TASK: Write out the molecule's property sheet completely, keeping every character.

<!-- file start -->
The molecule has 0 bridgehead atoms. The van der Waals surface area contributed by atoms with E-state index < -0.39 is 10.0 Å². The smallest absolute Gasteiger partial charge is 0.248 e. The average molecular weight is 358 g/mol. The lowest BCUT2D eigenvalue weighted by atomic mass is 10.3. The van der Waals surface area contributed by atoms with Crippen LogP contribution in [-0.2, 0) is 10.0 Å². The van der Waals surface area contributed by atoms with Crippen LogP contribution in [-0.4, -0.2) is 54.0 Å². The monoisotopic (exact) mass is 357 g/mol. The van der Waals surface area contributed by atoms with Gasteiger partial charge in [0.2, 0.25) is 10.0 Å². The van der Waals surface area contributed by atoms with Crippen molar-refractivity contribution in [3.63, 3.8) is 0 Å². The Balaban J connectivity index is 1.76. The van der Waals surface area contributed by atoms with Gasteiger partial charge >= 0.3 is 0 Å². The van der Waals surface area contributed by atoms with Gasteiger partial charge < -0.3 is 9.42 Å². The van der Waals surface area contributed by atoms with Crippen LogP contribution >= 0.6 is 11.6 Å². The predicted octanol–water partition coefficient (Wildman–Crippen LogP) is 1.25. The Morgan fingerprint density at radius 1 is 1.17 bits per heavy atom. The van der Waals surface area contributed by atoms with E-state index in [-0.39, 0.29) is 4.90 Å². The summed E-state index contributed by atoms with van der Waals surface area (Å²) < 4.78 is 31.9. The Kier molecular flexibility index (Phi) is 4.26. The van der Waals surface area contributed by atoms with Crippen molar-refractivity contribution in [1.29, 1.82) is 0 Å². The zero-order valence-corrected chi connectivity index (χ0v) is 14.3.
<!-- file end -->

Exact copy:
The molecule has 0 bridgehead atoms. The van der Waals surface area contributed by atoms with E-state index < -0.39 is 10.0 Å². The smallest absolute Gasteiger partial charge is 0.248 e. The average molecular weight is 358 g/mol. The lowest BCUT2D eigenvalue weighted by atomic mass is 10.3. The van der Waals surface area contributed by atoms with Crippen LogP contribution in [-0.2, 0) is 10.0 Å². The van der Waals surface area contributed by atoms with Crippen LogP contribution in [-0.4, -0.2) is 54.0 Å². The monoisotopic (exact) mass is 357 g/mol. The van der Waals surface area contributed by atoms with Gasteiger partial charge in [0.2, 0.25) is 10.0 Å². The van der Waals surface area contributed by atoms with Crippen molar-refractivity contribution in [3.63, 3.8) is 0 Å². The Balaban J connectivity index is 1.76. The van der Waals surface area contributed by atoms with Gasteiger partial charge >= 0.3 is 0 Å². The van der Waals surface area contributed by atoms with Gasteiger partial charge < -0.3 is 9.42 Å². The van der Waals surface area contributed by atoms with Crippen LogP contribution >= 0.6 is 11.6 Å². The predicted octanol–water partition coefficient (Wildman–Crippen LogP) is 1.25. The Morgan fingerprint density at radius 1 is 1.17 bits per heavy atom. The van der Waals surface area contributed by atoms with E-state index in [-0.39, 0.29) is 4.90 Å². The summed E-state index contributed by atoms with van der Waals surface area (Å²) < 4.78 is 31.9. The Kier molecular flexibility index (Phi) is 4.26. The van der Waals surface area contributed by atoms with Crippen molar-refractivity contribution in [1.29, 1.82) is 0 Å². The zero-order valence-corrected chi connectivity index (χ0v) is 14.3.